“Woop, woop, thanks! [thumbs up emoji]”
That is an actual text that I received from a client after letting him know that a file was ready for him to take a look at. I love the fact that this client texted me at all, and I even love the casual nature of it. To me, it shows that when we had spoken on the phone earlier that day, we connected well enough for him to feel comfortable being “himself” in our communication.
I know not everyone feels this way. In fact, I’m working with Modmacro CEO Matthew Smith on a book called Simple Business Advice (coming to major online retailers on June 1, 2017!) where he argues against texting in a chapter called “Texting Isn’t For Serious Business.” He makes some great points in that chapter, and I’m not about to argue that everyone should immediately start texting and using emoji with their clients and colleagues.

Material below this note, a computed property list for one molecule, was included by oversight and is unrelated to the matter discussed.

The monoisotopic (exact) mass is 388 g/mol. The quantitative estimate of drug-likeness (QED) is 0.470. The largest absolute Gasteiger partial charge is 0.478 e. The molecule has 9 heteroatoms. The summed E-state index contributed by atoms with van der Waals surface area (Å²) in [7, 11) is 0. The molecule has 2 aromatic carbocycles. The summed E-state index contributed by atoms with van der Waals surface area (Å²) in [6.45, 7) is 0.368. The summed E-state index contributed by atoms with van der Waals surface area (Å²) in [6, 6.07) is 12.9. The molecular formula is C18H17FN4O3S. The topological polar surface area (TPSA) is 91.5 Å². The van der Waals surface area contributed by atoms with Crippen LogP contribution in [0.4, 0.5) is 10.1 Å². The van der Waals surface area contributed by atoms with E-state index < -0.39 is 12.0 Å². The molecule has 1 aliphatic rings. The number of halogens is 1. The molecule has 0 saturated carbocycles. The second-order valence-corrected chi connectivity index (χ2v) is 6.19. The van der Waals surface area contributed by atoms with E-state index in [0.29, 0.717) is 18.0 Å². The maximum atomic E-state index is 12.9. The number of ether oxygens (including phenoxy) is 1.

However, I don’t think it’s a black-and-white issue. I think texting can have a place in business interactions, if used smartly, and that it can actually strengthen connections between co-workers, and even between businesses and clients in certain cases.
Like It Or Not, The Millennials Are Coming
Just kidding. The millennials are already here. Depending on which study you consult, my 1981 birthdate even places me in that group, and people don’t exactly have the nicest things to say about us.
For example, looking at Google’s autocomplete for common searches, here’s what comes up when I started a search with “millennials are”